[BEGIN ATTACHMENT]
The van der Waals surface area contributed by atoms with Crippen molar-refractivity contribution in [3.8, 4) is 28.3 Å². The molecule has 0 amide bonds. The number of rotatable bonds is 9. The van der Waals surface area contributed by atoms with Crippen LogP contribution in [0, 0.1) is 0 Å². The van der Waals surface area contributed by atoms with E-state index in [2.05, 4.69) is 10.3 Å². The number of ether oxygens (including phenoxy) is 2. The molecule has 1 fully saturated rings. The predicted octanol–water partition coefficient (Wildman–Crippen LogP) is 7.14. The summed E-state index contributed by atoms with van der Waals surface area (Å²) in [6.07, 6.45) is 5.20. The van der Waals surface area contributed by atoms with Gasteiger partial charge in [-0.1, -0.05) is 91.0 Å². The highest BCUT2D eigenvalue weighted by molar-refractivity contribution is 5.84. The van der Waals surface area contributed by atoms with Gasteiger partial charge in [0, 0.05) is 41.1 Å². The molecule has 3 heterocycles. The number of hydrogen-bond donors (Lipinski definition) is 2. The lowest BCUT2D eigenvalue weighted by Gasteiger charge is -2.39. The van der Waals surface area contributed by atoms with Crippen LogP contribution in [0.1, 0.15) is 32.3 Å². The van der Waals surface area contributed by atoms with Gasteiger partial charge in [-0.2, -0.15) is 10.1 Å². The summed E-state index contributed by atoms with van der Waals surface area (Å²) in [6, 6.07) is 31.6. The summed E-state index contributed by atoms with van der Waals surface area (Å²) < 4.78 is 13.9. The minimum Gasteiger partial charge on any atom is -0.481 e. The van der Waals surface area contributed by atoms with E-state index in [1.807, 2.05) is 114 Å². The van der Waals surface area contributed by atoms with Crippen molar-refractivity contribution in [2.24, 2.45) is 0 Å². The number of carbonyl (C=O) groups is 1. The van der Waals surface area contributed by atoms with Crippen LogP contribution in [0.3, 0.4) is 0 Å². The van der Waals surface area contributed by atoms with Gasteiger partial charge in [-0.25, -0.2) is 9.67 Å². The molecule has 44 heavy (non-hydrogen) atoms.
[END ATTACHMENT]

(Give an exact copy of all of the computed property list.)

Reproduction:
The van der Waals surface area contributed by atoms with Crippen molar-refractivity contribution in [3.8, 4) is 28.3 Å². The molecule has 0 amide bonds. The number of rotatable bonds is 9. The van der Waals surface area contributed by atoms with Crippen LogP contribution in [0, 0.1) is 0 Å². The van der Waals surface area contributed by atoms with E-state index in [2.05, 4.69) is 10.3 Å². The number of ether oxygens (including phenoxy) is 2. The molecule has 1 fully saturated rings. The predicted octanol–water partition coefficient (Wildman–Crippen LogP) is 7.14. The summed E-state index contributed by atoms with van der Waals surface area (Å²) in [6.07, 6.45) is 5.20. The van der Waals surface area contributed by atoms with Gasteiger partial charge in [-0.1, -0.05) is 91.0 Å². The highest BCUT2D eigenvalue weighted by molar-refractivity contribution is 5.84. The van der Waals surface area contributed by atoms with Gasteiger partial charge in [0, 0.05) is 41.1 Å². The molecule has 3 heterocycles. The number of hydrogen-bond donors (Lipinski definition) is 2. The lowest BCUT2D eigenvalue weighted by Gasteiger charge is -2.39. The van der Waals surface area contributed by atoms with Crippen LogP contribution in [0.1, 0.15) is 32.3 Å². The van der Waals surface area contributed by atoms with Gasteiger partial charge in [-0.2, -0.15) is 10.1 Å². The summed E-state index contributed by atoms with van der Waals surface area (Å²) in [6, 6.07) is 31.6. The summed E-state index contributed by atoms with van der Waals surface area (Å²) < 4.78 is 13.9. The minimum Gasteiger partial charge on any atom is -0.481 e. The van der Waals surface area contributed by atoms with E-state index in [1.807, 2.05) is 114 Å². The van der Waals surface area contributed by atoms with Crippen molar-refractivity contribution in [2.24, 2.45) is 0 Å². The number of carbonyl (C=O) groups is 1. The van der Waals surface area contributed by atoms with Crippen LogP contribution in [0.3, 0.4) is 0 Å². The van der Waals surface area contributed by atoms with Gasteiger partial charge in [-0.25, -0.2) is 9.67 Å². The molecule has 44 heavy (non-hydrogen) atoms.